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Happy Birthday, Fluent Forever! Here’s How To Say Happy Birthday in 11 Different Languages

It’s Fluent Forever’s birthday! Send your favorite language learning app good wishes in your target language: here’s how you say happy birthday in the 11 different languages we offer.

Celebrating birthdays around the world

Four years ago today, Fluent Forever officially became an incorporated company. Yay! We hope to continue growing this wonderful language-learning community and helping you reach your language goals. 

In Fluent Forever fashion, we’re celebrating by bringing you 11 ways to say happy birthday in different languages. 

Remember, you can learn more nifty words and phrases by downloading the Fluent Forever app and trying our Live Coaching options.

A young woman blowing her birthday 12 candles.
Make a wish!
Image by profivideos from Pixabay

Happy birthday in different languages – 11 of them!

1. French 

Wishing someone a happy birthday in French is as easy as telling them bon anniversaire [bɔn‿anivɛʁˈsɛʁ] or joyeux anniversaire [ʒwaˈjøz‿anivɛʁˈsɛʁ]. In most French birthday parties, someone brings out a cake with candles in secret, making sure the birthday person doesn’t notice!

2. German

Alles Gute zum Geburtstag! [ˈʔaləs ˈɡuːtə tsʊm ɡəˈbuɐ̯tsˌtak] is how you wish someone a happy birthday in German. Make sure you don’t congratulate them before the official day because it’s bad luck!

3. Italian

Happy birthday in Italian is buon compleanno [ˈbwɔn kompleˈanːo]. If you host a birthday dinner with your Italian friends, remember that you’re expected to pay for food and drinks as well as open your presents in front of everyone.

4. Japanese

There are a couple of ways to say happy birthday in Japanese: 

  • お誕生日-おめでとうございます [o̞tã̠ɲ̟d͡ʑo̞ːbʲi o̞me̞de̞to̞ː ɡo̞za̠ima̠sɨ̥ᵝ] (otanjoubi omedetou gozaimasu), which is more formal and polite
  • ハッピーバースデー (happii baasu dee), which is a bit more casual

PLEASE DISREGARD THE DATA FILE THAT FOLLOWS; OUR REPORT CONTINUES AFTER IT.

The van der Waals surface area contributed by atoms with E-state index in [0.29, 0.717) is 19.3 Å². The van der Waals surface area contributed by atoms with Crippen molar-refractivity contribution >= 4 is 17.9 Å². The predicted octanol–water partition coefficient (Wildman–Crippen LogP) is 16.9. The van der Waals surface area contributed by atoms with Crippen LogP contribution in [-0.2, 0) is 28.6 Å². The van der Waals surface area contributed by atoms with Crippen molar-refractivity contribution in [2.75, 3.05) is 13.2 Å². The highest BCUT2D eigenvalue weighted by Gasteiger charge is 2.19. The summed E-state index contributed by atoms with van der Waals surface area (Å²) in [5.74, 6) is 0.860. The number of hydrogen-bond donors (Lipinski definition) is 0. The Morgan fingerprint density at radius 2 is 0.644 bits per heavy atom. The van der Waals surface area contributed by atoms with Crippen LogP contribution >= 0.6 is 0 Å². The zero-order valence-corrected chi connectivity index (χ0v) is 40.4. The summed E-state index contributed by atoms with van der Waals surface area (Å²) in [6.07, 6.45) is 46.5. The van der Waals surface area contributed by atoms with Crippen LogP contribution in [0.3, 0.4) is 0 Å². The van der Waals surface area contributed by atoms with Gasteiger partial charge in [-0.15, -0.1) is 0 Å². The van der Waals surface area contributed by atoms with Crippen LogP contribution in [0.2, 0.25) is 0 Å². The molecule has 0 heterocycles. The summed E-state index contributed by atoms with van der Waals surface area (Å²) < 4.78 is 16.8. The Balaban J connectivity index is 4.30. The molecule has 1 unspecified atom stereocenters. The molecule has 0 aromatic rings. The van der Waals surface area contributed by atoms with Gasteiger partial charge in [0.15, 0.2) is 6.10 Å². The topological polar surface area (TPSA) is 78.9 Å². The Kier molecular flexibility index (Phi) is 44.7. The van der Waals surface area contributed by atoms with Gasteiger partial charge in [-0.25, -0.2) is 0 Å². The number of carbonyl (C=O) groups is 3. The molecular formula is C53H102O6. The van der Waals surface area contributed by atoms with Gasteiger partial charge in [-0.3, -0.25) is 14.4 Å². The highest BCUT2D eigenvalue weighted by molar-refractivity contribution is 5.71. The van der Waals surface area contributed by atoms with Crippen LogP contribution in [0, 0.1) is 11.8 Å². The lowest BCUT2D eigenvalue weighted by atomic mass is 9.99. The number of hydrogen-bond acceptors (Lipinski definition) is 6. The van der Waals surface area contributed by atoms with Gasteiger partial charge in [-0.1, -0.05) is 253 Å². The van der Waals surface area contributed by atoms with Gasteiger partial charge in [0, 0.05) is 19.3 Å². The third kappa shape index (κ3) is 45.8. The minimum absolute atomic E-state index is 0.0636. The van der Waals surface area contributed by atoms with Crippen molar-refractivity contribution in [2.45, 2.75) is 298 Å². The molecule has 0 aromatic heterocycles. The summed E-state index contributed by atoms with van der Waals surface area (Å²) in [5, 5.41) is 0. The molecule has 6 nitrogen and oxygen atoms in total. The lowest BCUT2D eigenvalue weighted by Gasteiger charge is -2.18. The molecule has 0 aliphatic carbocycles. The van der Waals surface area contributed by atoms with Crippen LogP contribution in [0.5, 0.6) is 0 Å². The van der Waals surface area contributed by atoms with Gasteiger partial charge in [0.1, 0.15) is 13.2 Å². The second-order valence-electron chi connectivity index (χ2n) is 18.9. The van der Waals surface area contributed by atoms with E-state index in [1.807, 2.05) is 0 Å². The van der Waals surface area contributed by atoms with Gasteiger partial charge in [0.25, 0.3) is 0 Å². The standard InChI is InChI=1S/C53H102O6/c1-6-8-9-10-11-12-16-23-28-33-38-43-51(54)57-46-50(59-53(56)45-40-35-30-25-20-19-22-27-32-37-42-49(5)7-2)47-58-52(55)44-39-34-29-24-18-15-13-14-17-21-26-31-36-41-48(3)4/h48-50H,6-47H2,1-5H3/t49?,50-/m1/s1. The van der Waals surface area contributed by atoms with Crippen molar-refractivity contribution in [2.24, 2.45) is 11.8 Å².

Did you know that the Japanese weren’t used to celebrating birthdays before World War II? During the 1950s, there was an influx of Western traditions and ideas in Japan, which included birthday celebrations. Before that, people would commemorate New Year’s Day as the day everyone turned one year older.

5. Spanish

¡Feliz cumpleaños! [feˌliθ kumpleˈaɲos] (EU) [feˌliθ kũm.pleˈa.ɲos] (LA) is how you say happy birthday in Spanish. In Mexico, especially at children’s parties, guests receive a bag of candy at the end. In Spain, the birthday person will get their ears pulled once for every year they turn. 

(Hint: Enjoying learning how to say happy birthday in different languages? Find out how to say cheers in different languages too!)

6. Korean

Wish your friend from Seoul a happy birthday in Korean by telling them 생일 축하 [sʰɛŋiɭ t͡ɕʰukʰa̠ɦɛjo] (Saeng-il Chugha). Go the extra mile and make them some 미역국 [mijʌ̹k̚k͈uk̚] (miyeok-guk), a traditional seaweed soup the birthday person gets treated to for breakfast.

7. Portuguese 

Feliz aniversário! [feˈli(j)s anibeɾˈsaɾjo] means happy birthday in Portuguese. At birthday parties in Brazil, the celebrated will offer the first slice of the cake to their favorite person in attendance – kind of like a gift.

8. Russian 

С Днём рождения! [ˈz‿dʲnʲɵm rɐʐˈdʲenʲjə] (S Dnem Rozhdeniya) is how you say happy birthday in Russian. Just like in Spain, Russians will pull the ear of the birthday person once for every year they turn.

9. Chinese 

Happy birthday in Chinese is 生日快乐 (Shēngrì Kuàilè). As in Korea, the person traditionally gets to enjoy a special dish on their special day. In this case it’s 长寿面 (chang shou mian), which consists of noodles that are said to promote longevity. 

10. Dutch 

Gefeliciteerd met je verjaardag! [χefelisiˈteːɹt mɛt jə vɛɹˈjaːrˌdɑχ] is happy birthday in Dutch. Don’t be surprised if your Dutch friends congratulate your parents and siblings for your birthday – it’s customary to do so! 

11. Hebrew 

Last but not least, ום הולדת שמח (Yom huledet sameach) is how you wish someone a happy birthday in Hebrew. During bar/bat mitzvahs, celebrated when a Jewish boy or girl turns 13 and 12 respectively, it’s more common to say מזל טוב [ˈmaz(ə)l ˌtɒf] (mazel tov), meaning “good luck!”
Stoked about discovering more useful phrases in your target language? Don’t stop now! Keep learning by downloading our app, and join a Live Coaching program to speed up your progress.

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